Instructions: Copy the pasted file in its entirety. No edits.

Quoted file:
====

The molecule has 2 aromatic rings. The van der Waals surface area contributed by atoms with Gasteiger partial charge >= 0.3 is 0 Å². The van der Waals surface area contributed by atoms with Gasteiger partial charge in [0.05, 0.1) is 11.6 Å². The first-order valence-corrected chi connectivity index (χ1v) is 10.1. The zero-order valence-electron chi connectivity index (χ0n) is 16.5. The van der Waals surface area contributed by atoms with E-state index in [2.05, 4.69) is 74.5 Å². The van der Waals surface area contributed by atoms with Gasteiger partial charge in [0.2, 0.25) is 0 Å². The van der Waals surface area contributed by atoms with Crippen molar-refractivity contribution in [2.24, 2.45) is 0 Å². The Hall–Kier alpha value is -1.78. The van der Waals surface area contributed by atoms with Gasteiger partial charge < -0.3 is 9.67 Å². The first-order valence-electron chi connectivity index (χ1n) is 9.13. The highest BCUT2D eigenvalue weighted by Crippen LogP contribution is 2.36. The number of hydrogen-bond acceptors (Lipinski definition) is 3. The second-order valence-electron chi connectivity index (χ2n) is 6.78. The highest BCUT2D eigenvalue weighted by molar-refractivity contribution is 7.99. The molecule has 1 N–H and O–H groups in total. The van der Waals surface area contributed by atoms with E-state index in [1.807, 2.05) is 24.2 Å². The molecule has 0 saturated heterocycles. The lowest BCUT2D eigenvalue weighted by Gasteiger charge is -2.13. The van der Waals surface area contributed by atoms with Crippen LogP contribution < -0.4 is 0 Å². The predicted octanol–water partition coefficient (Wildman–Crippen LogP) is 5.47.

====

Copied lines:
The molecule has 2 aromatic rings. The van der Waals surface area contributed by atoms with Gasteiger partial charge >= 0.3 is 0 Å². The van der Waals surface area contributed by atoms with Gasteiger partial charge in [0.05, 0.1) is 11.6 Å². The first-order valence-corrected chi connectivity index (χ1v) is 10.1. The zero-order valence-electron chi connectivity index (χ0n) is 16.5. The van der Waals surface area contributed by atoms with E-state index in [2.05, 4.69) is 74.5 Å². The van der Waals surface area contributed by atoms with Gasteiger partial charge in [0.2, 0.25) is 0 Å². The van der Waals surface area contributed by atoms with Crippen molar-refractivity contribution in [2.24, 2.45) is 0 Å². The Hall–Kier alpha value is -1.78. The van der Waals surface area contributed by atoms with Gasteiger partial charge < -0.3 is 9.67 Å². The first-order valence-electron chi connectivity index (χ1n) is 9.13. The highest BCUT2D eigenvalue weighted by Crippen LogP contribution is 2.36. The number of hydrogen-bond acceptors (Lipinski definition) is 3. The second-order valence-electron chi connectivity index (χ2n) is 6.78. The highest BCUT2D eigenvalue weighted by molar-refractivity contribution is 7.99. The molecule has 1 N–H and O–H groups in total. The van der Waals surface area contributed by atoms with E-state index in [1.807, 2.05) is 24.2 Å². The molecule has 0 saturated heterocycles. The lowest BCUT2D eigenvalue weighted by Gasteiger charge is -2.13. The van der Waals surface area contributed by atoms with Crippen LogP contribution < -0.4 is 0 Å². The predicted octanol–water partition coefficient (Wildman–Crippen LogP) is 5.47.